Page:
A friend of mine is a mortgage broker and explained the problem. The Feds demanded the mortgage industry provide more loans to minorities. All too often, minorities applying for loans did not have sufficient income to qualify. If they turned them down, AS THEY SHOULD HAVE, they would have been accused of discrimination. This whole mortgage crises was created by the Feds forcing the industry to give loans to people who had no chance of paying them back.
Horsecrap. The mortgage issuers were packaging up mortgages into supposedly AAA-rated bond-equivalents and selling them off. They were lending money to people who couldn't afford to pay because they weren't taking on any of the risks. It has nothing to do with minorities and everything to do with moral hazard.

Re:Typical American Response. Ignore the real prob (4, Interesting)

fermion (181285) | more than 6 years ago | (#23531538)

This is the excuse that the mortgage industry uses. It is why friends of mine, with six figure incomes, could not secure housing until they went to their proper part of town. It is why lawsuits were filed against financial officers at auto dealers for engaging in a pattern of offering loans at higher rates than equally qualified person who were of a more desirable color. The excuse still works, but is getting old given the median income in all racial groups is enough to own at least a modest home.

In any case, I don't think loaning to minorities is causing the current issues. For one thing, I don't think that so-called minorities are the primary people who speculated on property in florida, and other places, assuming that the price would go up by the time that development was finished and they could flip for a quick profit. Why banks would lend to such speculators, often with no obvious source of income, is beyond me. Furthermore, the NYT published a graphic on the largest foreclosures, and the cities are not those one associates with urban minority populations. Place like Merced, minneapolis, fort myers. Though these do have the minority population, and everyone has to take blame, the finance industry blaming it on government regulation is just weak.

This is why. Many years ago, Texas has a good regulation. The regulation was based on the idea that a persons home was not a liquid asset, but a vital possession. As such, texas allowed a person a great deal of protection to keep the home. The taxes would be fixed after 65. Your home could not be easily foreclosed or taken in a bankruptcy. In many jurisdictions taxes are easily disputed so people would not lose their houses due to excessive taxes. In exchange for these protections, Texans did not have the right to home equity loans.

That is until the financial industry bought out the Administration of George Bush and won his support to change the law. We now have a state of speculators instead of home owners. Prices went through the roof(tripled in 8 years) because the financial speculators wanted them to. Homeowner lost their house to due high taxes. Speculators moved in, borrowed against the house, and then moved out when they could not borrow leaving a blighted block. this was not due to government regulation forcing mortgage companies to loan to minorities. This was a calculated attack on the home owner back bone of america.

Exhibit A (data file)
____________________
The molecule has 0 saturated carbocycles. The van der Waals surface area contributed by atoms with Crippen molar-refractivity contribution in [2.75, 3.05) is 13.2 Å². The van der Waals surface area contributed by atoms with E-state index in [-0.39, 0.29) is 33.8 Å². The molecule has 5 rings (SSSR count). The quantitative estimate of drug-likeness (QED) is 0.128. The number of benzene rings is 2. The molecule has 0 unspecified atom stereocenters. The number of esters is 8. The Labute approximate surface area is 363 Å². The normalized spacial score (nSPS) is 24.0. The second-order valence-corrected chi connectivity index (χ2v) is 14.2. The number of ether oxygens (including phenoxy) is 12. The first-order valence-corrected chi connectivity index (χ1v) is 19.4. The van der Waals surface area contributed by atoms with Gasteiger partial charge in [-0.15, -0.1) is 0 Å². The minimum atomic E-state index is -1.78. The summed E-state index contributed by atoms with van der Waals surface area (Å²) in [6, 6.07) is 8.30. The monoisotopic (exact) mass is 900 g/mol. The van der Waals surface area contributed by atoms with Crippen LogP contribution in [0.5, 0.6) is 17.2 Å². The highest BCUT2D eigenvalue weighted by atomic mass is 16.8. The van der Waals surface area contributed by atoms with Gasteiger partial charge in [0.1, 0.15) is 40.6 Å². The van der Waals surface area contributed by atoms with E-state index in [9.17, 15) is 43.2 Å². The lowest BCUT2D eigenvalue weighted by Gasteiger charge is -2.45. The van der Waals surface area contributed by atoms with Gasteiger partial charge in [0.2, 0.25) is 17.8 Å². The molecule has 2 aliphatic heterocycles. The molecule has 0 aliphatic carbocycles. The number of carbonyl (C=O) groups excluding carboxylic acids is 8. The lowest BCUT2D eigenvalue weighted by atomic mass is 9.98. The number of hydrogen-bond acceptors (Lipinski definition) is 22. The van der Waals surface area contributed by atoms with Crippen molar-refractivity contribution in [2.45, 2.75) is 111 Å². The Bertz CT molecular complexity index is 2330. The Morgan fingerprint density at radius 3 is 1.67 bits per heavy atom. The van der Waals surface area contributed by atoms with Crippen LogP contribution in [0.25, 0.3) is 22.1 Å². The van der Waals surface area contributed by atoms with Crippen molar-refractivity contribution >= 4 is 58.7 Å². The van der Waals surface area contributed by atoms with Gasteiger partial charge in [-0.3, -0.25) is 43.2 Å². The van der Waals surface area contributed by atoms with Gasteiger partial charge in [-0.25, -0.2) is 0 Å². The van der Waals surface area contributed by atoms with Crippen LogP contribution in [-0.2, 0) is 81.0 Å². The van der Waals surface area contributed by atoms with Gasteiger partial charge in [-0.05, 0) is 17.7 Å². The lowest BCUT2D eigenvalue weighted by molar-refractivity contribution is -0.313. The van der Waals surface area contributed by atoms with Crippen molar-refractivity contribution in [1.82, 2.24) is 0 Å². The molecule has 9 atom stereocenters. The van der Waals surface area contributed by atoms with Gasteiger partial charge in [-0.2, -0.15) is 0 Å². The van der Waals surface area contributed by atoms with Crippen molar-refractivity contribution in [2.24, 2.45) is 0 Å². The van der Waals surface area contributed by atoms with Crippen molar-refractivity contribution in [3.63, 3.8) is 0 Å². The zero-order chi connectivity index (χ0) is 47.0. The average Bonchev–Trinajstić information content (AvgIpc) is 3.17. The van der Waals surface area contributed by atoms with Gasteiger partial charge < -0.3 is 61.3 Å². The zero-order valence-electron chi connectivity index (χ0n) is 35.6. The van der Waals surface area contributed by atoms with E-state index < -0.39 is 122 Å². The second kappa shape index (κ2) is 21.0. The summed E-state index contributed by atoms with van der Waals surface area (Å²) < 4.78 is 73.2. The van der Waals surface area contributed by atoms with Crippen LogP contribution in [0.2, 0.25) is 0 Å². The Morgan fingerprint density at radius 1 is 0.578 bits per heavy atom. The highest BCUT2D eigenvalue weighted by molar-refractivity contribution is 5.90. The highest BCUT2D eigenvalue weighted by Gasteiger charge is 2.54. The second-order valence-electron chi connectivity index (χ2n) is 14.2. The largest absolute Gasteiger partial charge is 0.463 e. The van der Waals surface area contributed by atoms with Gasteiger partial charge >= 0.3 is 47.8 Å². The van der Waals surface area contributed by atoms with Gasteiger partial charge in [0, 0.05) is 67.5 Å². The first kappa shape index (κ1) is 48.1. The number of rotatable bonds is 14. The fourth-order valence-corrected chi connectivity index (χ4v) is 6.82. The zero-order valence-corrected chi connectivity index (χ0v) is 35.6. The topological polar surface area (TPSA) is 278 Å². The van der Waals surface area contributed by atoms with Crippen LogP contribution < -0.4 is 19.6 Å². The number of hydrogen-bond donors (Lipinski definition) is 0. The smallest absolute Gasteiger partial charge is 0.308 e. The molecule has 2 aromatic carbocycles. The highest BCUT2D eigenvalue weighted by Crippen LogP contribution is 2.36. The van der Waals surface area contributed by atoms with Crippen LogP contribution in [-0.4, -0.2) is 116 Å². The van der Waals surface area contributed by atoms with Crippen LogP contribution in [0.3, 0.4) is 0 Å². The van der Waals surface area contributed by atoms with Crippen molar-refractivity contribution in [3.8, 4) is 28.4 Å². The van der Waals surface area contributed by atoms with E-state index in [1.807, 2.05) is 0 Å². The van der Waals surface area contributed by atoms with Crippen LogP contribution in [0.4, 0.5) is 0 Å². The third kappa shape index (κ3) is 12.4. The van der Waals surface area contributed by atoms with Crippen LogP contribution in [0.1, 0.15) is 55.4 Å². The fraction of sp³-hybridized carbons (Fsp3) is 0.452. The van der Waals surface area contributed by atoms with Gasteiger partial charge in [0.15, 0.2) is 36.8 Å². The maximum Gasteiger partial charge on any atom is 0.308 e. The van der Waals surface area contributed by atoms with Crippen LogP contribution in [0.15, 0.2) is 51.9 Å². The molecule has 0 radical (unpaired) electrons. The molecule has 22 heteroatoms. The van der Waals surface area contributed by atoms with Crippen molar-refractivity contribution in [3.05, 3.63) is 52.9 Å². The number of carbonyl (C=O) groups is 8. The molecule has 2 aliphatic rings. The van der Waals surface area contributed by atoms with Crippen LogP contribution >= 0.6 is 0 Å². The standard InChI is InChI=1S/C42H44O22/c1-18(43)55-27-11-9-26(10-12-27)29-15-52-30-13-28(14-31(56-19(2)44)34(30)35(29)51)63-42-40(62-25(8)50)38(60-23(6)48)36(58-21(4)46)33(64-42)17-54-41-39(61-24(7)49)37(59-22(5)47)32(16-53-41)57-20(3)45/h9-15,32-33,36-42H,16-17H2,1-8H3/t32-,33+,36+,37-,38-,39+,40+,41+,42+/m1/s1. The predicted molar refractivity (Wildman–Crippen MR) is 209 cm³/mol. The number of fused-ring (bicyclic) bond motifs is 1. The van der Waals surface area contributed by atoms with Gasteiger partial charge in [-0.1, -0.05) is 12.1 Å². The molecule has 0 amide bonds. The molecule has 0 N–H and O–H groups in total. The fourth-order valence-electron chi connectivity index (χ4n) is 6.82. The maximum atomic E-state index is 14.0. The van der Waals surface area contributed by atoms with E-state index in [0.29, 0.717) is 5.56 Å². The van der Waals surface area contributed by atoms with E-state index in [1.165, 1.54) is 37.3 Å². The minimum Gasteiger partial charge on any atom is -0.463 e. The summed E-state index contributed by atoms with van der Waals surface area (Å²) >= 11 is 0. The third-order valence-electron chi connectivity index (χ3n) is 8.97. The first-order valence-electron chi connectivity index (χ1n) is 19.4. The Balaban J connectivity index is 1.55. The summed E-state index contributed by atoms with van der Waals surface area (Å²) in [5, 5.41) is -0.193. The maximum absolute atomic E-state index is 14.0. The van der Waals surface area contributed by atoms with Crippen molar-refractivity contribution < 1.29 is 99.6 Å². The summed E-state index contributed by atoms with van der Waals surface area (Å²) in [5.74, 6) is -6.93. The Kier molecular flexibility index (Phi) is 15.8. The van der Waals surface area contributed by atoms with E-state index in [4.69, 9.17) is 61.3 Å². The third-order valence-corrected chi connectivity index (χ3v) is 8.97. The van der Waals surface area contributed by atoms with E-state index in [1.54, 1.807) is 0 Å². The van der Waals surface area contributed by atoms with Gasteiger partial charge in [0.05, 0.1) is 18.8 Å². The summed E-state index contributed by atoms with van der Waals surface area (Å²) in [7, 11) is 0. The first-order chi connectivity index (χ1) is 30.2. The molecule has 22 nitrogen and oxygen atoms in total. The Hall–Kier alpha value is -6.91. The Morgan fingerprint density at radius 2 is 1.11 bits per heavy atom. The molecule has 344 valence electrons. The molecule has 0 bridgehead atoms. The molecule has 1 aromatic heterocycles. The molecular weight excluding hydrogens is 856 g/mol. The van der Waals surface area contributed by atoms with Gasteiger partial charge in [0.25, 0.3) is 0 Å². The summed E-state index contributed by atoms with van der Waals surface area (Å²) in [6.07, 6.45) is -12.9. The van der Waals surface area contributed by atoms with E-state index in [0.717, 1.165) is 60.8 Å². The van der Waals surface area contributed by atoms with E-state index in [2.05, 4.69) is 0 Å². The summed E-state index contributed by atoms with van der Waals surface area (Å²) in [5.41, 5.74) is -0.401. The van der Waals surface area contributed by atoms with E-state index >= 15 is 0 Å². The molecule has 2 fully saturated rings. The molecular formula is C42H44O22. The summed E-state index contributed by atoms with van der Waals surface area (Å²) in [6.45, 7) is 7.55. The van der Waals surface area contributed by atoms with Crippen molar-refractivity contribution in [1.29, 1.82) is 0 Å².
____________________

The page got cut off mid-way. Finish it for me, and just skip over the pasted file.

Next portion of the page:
The sad thing is that the financial industry has made it bag of gold, and now is crying foul. Many of the mortgage holders are walking away, which they should, and the financial industry doesn't like it. Instead of renegotiating loans, they are begging the government for a bailout. It is sad. Those of us with eyes saw what was happening all those years ago, but all anyone else could see is free money. Now, as always, they are blaming it on regulation and minorities. The fact that the mortgage brokers were greedy bastards had nothing to do with it.

Re:Typical American Response. Ignore the real prob (0)

Anonymous Coward | more than 6 years ago | (#23533128)

This is why. Many years ago, Texas has a good regulation. The regulation was based on the idea that a persons home was not a liquid asset, but a vital possession. As such, texas allowed a person a great deal of protection to keep the home. The taxes would be fixed after 65. Your home could not be easily foreclosed or taken in a bankruptcy. In many jurisdictions taxes are easily disputed so people would not lose their houses due to excessive taxes.

If you owe me $200,000 and you have a $200,000 house, why should I be the one stuck with the bad debt? Why are you somehow morally and ethically superior to me?

And what is so magic about age 65? That is fundamentally unfair - tax the seniors the same as everyone else. If the local municipality needs a certain amount of revenue to run their operations, everyone should share the pain (and complain about it, and vote for changes).

Re:Typical American Response. Ignore the real prob (0)

Anonymous Coward | more than 6 years ago | (#23531724)

Sounds like your friend doesn't want to take blame for what he and his coworkers did. If you really want to understand what your friend doesn't want to tell you, listen to this show [thislife.org] . There's plenty of blame to spread around without slipping into racism.